Shocking Blue roses were first bred in 1974 in Germany by Reimer Kordes. The Kordes family has been breeding roses for generations and they are one of those more famous European based rose breeders. This rose was created by crossing the rose Zorina with the hybrid tea rose Silver Star. The result is a really gorgeous mauve colored rose that tend to have darker purple edges on the petals.
The rose Shocking Blue will produce blooms that are fairly typical for a Floribunda rose with an average diameter of around 3.5 inches or so. The blooms will be very full having as many as 40 petals each. This rose really is suited to most places around your garden, even in a container, and no matter where you grow it you will be rewarded with a strong fragrance as well as colorful blooms. The plant itself will grow about 3 to 4 feet tall and around 2 feet across at full maturity.
Growing the rose Shocking Blue is not all that difficult and if you have any prior experience growing roses, then you should not find this variety to be all that challenging. The biggest decision you will make in the life of your roses is where in the garden you choose to grow them. Roses require a lot of sun light if you want them to perform at their best and this variety is no exception. Try to select a location that gets at least 6 to 8 hours a day of direct sun light. If you can give them more, that is even better.
You also are going to want to plant your Shocking Blue roses in soil that drains well. This is a mistake that I see many newer growers make but it is also one that is easily overcome. Roses that are grown in soil that stays soaking wet for long periods of time tend to become weak and unhealthy and they will not perform as well. You will find that there are a great many soil mixes available on the commercial market these days and many of them are designed specifically for roses. Choose the one that works best for you and use that. Your rose Shocking Blue will thank you for it.
Getting the rose Shocking Blue into the ground is pretty easy and most growers can get the job done with just a few basic hand tools. How you go about planting your rose depends a little bit on how you originally purchased it. If you bought one at a local nursery then they probably already had it planted for you in a container. These are the easiest types of roses to plant. Dig your hole at least twice the diameter of the container and equally as deep. This will give you plenty of room around the roots for your soil mix while keeping the bud union at the same depth.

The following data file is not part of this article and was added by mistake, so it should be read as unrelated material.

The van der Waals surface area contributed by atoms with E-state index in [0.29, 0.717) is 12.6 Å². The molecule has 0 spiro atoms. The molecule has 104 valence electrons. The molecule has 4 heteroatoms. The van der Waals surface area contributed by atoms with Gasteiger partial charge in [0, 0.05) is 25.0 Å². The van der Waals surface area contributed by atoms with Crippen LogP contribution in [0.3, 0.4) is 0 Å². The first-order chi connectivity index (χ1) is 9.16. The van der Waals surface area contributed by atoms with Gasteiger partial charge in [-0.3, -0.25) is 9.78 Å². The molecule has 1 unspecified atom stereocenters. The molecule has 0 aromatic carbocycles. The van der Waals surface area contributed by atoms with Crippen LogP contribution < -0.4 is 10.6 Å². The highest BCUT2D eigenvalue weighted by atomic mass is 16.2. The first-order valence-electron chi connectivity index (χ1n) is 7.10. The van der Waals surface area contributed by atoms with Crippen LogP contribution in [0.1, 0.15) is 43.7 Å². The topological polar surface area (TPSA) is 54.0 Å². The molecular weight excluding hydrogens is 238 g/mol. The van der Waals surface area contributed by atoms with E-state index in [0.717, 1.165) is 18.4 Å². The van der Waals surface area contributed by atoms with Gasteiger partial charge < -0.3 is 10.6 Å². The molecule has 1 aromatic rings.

If you bought your Shocking Blue roses online, then chances are they shipped them to you as bareroot plants, which is not uncommon. Dig your hole as wide as the longest roots on the plant and deep enough to allow you to set the plant on top of a mound of soil while keeping the bud union no more than an inch or so below the surface of the soil.
Once you have your rose Shocking Blue set in place on top of the mound, spread the roots out in all directions and then back fill the hole about halfway to start, using your soil mix. Take the garden hose and water the loose soil heavily until it flows around the roots like mud, then you can go ahead and finish filling the hole the rest of the way. Give the soil one more heavy watering and be sure to top off any final settling that may occur. Do not tamp down the soil.
Taking care of the rose Shocking Blue is much the same as taking care of any other rose. You will need to provide enough water and nutrients to the plant, while taking care not to overdo it. For most climates this amounts to about one deep watering per week. If you live in a hot or dry region, then you should check on your roses every 4 to 5 days.
You also should consider giving your Shocking Blue roses a dose of a granular all-purpose fertilizer in the early spring when the leaves begin to form. This will give them a great jump on the growing season. Like most floribunda roses, this variety is also a repeat bloomer so it will benefit greatly from a few additional feedings over the course of the growing season. I will typically give my roses their second feeding right after the first big bloom, and then a third feeding sometime around the middle of the summer. Your rose Shocking Blue should do very well on this schedule also.
You should prune your rose Shocking Blue in the very early spring before the leaves begin to open. This makes it much easier to see what you are doing. Start by removing all the dead and discolored wood from the plant and set your cuttings side. Next, prune back any overlapping lateral canes as these will compete for sun light once the leaves fully open. Lastly, give the remaining canes a cut back by about one third of their current height to promote new growth.
This is also the time to clean up around the base of your Shocking Blue roses and get rid of all he dead leaves and debris that tend to collect there over the growing season. Get rid of all this material in the trash, along with your cuttings. Never let this matter lay around your roses. Finish up your pruning by giving your rose Shocking Blue a fresh new layer of mulch to start off the growing season.
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